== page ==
Saturday, July 22, 2006

White-winged Dove Baby - Updates

Tucson, Arizona -

See also
Proudly Presenting ... White-winged Dove Baby (July 13)
White-winged Dove Fledgling - With mom and dad, alone, and ... gone! (July 26)


July 17 - Parents on the NestJuly 22 - 9 a.m. July 22 - 1 p.m. The parent dove didn't show any sign of disturbance as I moved around the tree to capture of photos of the little one.

5 comments:

Cathy said...

Oh, what a lovely sight to see. And while I am here - I love the crab sculpture too!

Sonia said...

Love these photos!
Have a nice Sunday!

TDharma said...

great shots, i especially like looking up at her with her all-knowing eye staring at you.

robin andrea said...

These are such beautiful images. I love seeing that baby dove. How long before it fledges? "Our" tree swallows fledged last Thursday. We have "empty nest" syndrome!

Pam in Tucson said...

cathy, sonia, tdharma - I love watching this little one grow, mostly through my binoculars. I wonder at how the fledgling and parent(s) can balance on the fork of that tree with such a flimsy nest, especially when the winds come up before our evening thunderstorms.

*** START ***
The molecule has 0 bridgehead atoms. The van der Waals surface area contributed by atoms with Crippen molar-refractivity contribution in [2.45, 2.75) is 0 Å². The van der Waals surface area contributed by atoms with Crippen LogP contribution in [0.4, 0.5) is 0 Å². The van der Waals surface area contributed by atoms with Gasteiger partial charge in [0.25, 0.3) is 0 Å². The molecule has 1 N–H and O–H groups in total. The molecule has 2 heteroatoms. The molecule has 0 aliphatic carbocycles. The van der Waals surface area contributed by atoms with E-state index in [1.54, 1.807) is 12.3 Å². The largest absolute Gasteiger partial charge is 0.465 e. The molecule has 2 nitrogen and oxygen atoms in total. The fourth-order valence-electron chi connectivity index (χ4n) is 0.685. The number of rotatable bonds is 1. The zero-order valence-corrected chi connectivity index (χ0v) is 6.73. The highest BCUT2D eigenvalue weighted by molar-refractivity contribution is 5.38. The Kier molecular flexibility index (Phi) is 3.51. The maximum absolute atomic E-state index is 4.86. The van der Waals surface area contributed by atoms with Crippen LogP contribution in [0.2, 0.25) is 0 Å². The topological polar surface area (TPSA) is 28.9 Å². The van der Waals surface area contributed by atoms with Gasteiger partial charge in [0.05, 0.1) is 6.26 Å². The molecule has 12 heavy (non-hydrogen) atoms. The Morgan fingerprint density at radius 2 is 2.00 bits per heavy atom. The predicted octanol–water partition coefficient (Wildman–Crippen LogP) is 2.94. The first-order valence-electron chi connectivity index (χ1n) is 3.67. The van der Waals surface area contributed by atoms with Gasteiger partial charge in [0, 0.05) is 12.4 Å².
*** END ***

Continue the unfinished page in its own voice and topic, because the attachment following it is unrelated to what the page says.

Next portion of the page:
ra - This is what I found on the UMichigan Animal Diversity web site: "Females usually lay two cream to white, unmarked eggs, and incubation begins before the second egg is laid. Both parents incubate the eggs in regular shifts; males are generally on the nest from mid-morning until mid-afternoon, and females from mid-afternoon through mid-morning. Incubation lasts about 14 days, and the older chick hatches about a day earlier than its sibling. For the first four days of life, White-winged Dove parents feed their chicks “crop milk”, a protein- and fat-rich secretion of the esophageal lining that is chemically similar to mammalian milk. This diet is then supplemented with regurgitated seeds, and by the second week, the chicks’ diet is mostly composed of seeds. The chicks grow quickly and can leave the nest within 13-16 days of hatching. The male continues to feed the young near the nest until they are about four weeks old, while the female may start a new clutch as early as three days following the fledging, or loss, of the first clutch." I only saw one egg on the nest and I've only been able to identify one chick, but it's fairly difficult to see up there, so I really can't figure out sometimes who's who.